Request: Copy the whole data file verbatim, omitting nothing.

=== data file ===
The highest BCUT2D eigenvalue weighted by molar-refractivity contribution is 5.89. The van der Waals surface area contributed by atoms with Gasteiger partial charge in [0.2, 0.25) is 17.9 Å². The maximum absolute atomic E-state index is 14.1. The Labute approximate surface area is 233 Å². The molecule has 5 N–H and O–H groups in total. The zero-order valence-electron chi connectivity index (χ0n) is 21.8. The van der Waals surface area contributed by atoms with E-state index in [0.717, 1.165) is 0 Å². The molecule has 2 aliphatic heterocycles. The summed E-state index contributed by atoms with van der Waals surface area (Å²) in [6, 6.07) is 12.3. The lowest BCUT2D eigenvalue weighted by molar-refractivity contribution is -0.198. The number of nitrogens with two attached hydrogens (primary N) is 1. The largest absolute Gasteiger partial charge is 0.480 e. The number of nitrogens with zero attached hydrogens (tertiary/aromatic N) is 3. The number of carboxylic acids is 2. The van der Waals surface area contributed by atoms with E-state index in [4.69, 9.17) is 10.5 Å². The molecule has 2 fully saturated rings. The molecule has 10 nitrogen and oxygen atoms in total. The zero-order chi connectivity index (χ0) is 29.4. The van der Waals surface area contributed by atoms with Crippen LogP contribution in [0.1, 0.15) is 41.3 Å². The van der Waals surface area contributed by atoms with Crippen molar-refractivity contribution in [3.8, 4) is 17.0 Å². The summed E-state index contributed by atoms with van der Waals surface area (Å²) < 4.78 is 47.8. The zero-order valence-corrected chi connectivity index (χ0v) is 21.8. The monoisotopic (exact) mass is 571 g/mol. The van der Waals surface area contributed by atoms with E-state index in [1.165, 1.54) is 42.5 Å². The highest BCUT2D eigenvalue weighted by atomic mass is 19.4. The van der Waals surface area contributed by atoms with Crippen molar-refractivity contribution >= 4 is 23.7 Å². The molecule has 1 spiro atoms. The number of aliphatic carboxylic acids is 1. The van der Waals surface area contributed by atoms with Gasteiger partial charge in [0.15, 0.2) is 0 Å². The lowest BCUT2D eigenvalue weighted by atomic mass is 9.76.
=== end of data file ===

The highest BCUT2D eigenvalue weighted by molar-refractivity contribution is 5.89. The van der Waals surface area contributed by atoms with Gasteiger partial charge in [0.2, 0.25) is 17.9 Å². The maximum absolute atomic E-state index is 14.1. The Labute approximate surface area is 233 Å². The molecule has 5 N–H and O–H groups in total. The zero-order valence-electron chi connectivity index (χ0n) is 21.8. The van der Waals surface area contributed by atoms with E-state index in [0.717, 1.165) is 0 Å². The molecule has 2 aliphatic heterocycles. The summed E-state index contributed by atoms with van der Waals surface area (Å²) in [6, 6.07) is 12.3. The lowest BCUT2D eigenvalue weighted by molar-refractivity contribution is -0.198. The number of nitrogens with two attached hydrogens (primary N) is 1. The largest absolute Gasteiger partial charge is 0.480 e. The number of nitrogens with zero attached hydrogens (tertiary/aromatic N) is 3. The number of carboxylic acids is 2. The van der Waals surface area contributed by atoms with E-state index in [4.69, 9.17) is 10.5 Å². The molecule has 2 fully saturated rings. The molecule has 10 nitrogen and oxygen atoms in total. The zero-order chi connectivity index (χ0) is 29.4. The van der Waals surface area contributed by atoms with Crippen LogP contribution in [0.1, 0.15) is 41.3 Å². The van der Waals surface area contributed by atoms with Crippen molar-refractivity contribution in [3.8, 4) is 17.0 Å². The summed E-state index contributed by atoms with van der Waals surface area (Å²) < 4.78 is 47.8. The zero-order valence-corrected chi connectivity index (χ0v) is 21.8. The monoisotopic (exact) mass is 571 g/mol. The van der Waals surface area contributed by atoms with E-state index in [1.165, 1.54) is 42.5 Å². The highest BCUT2D eigenvalue weighted by atomic mass is 19.4. The van der Waals surface area contributed by atoms with Crippen molar-refractivity contribution >= 4 is 23.7 Å². The molecule has 1 spiro atoms. The number of aliphatic carboxylic acids is 1. The van der Waals surface area contributed by atoms with Gasteiger partial charge in [0.15, 0.2) is 0 Å². The lowest BCUT2D eigenvalue weighted by atomic mass is 9.76.